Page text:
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SOL test scores: Mixed bag

Halifax makes the grade half of the time with passing rates, but dropoffs outnumber gains

Judge nixes lawsuit by motorsports instructor

Case dismissed after Wilborn contested firing

Jobless rate rises to 8.8 percent in July

Halifax County’s unemployment rate jumped from 8.3 percent in June to 8.8 percent in July. Over 900 people left the labor force, which numbered 15,974 in June, but fell to…

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Comets fall in opener to Jefferson Forest

A quick, athletic Jefferson Forest squad proved too potent offensively for the Halifax County High School varsity football squad Friday night, speeding past the Comets, 50-30, in South Boston.

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Streeter graces stage as ‘Wonderette’ at Prizery

South Boston News
Alison Streeter has just celebrated her 10-year anniversary of living in South Boston. Alison is currently the president of the Community Arts Center Foundation that runs The Prizery and sings with the local band 6th and Main. She’s one of the stars of “The Marvelous Wonderettes.” which runs Oct. 11-19.
SoVaNow.com / October 01, 2012
Let Alison Streeter tell you in her own words her life story in the arts:

My parents were teachers in Pittsburgh, Pa., when they went on strike in the mid-70s. I’m showing my age, but this also coincided with my birth. They decided to form a two-man band called “Two Way Street,” pack up the family and hit the road. They played the hotel/resort circuit for two to three years before deciding to settle down in Fort Wayne, Ind. I don’t have any memories from this time, but I do have an uncanny ability to remember the songs and lyrics of many popular songs from the 60s and 70s. Coincidence? I think not.

My dad just retired as a high school band director and continues to sit in, playing, with various bands in the area. He can play any instrument, but considers his main focus woodwinds (sax, flute, clarinet, etc.).

My mom claims she isn’t a real singer, but I disagree. She also plays guitar, bass and piano. She too is a retired educator, her last position being assistant superintendent of a district near Philadelphia. I was very lucky to grow up in a musical household where there was always something playing, from classical to jazz to musical theatre to popular music.

Growing up, I called the Performing Arts Center (now Arts United Center) in Fort Wayne, Ind., my second home. The facility served as the home base for our Civic Theatre and Youtheatre, and was one of the performance venues for the Fort Wayne Ballet, Fort Wayne Philharmonic and Dance Collective.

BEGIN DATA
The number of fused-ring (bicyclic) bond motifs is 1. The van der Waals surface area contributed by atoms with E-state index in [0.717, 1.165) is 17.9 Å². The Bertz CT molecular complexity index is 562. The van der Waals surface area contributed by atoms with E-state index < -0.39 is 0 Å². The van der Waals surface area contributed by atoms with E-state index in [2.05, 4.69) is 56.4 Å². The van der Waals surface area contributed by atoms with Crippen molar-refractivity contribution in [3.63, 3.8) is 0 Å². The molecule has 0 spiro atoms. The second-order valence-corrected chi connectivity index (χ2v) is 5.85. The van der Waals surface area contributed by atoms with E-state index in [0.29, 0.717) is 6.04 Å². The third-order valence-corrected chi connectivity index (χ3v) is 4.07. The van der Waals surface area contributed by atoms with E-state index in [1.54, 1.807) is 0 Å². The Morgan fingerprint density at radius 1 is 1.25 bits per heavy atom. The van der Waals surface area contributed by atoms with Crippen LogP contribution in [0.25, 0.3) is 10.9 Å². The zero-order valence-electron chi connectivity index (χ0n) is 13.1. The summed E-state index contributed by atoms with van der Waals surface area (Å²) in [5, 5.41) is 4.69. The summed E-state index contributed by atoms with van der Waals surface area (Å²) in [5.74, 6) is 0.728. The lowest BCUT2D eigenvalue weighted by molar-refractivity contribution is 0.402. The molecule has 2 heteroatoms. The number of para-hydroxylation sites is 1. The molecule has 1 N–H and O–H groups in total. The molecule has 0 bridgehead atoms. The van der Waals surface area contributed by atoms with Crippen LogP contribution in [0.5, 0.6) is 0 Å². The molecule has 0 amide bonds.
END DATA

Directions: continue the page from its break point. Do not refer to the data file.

I was cast in my first show, a production of “A Christmas Carol,” at age five (though couldn’t do the show due to some scheduling conflicts), performed in a musical revue as part of the children’s ensemble when I was eight or nine, then was cast as Annie in “Annie” the following year. From that point on, I can’t remember a time when I wasn’t involved in something music, dance, or theatre-related. I can’t put into words how exciting it was to dance in “The Nutcracker” with the Fort Wayne Ballet and Fort Wayne Philharmonic for several years, or getting to ride in a convertible as Annie during the annual 3 Rivers Festival Parade!

In high school, it was pretty common for me to go to school, have some kind of band/choir/play rehearsal after school, then go downtown to the Performing Arts Center for rehearsal until 10 p.m. or so, often doing homework in the car during the 30-minute commute. God bless my mother, who had to drive me all the time! I was also fortunate to have a theatre internship during my senior year of high school, for credit, where I learned various aspects of technical, management and other behind-the-scenes duties that are necessary for each production. Also during high school, I was able to perform for three summers at area summer stock theatres. The experience and training I received as a child and teenager prepared me for college and beyond, and definitely fueled the fire for something that’s become a lifelong passion.

The music in “The Marvelous Wonderettes” is basically a “Your Hit Parade” of the 1950s and 1960s with over 25 incredible songs! The first act takes place at the 1958 Springfield High School Senior Prom and features hits like “Mr. Sandman,” “Lollipop,” “All I Have To Do Is Dream,” “Stupid Cupid,” and “Sincerely.” The second act takes place at their 10-year reunion and includes songs like “Heatwave,” “Leader of the Pack,” “Son of a Preacher Man,” “Respect” and “Rescue Me.” The musical arrangements are incredible, and the four-part female harmonies are really challenging for us, but I’m very excited with how rehearsals are going thus far.

We will also have a live band on stage, with Randy Savage, Jon Latane and Berkley Priest. Local audiences will know most, if not all of these songs, and I think they’ll fall in love with the characters in the show. There’s also some audience participation, so come ready to have a great time!

“The Marvelous Wonderettes” opens Oct. 11 and runs through Oct. 19. Tickets: 434-572-8339 or http://www.prizery.com.

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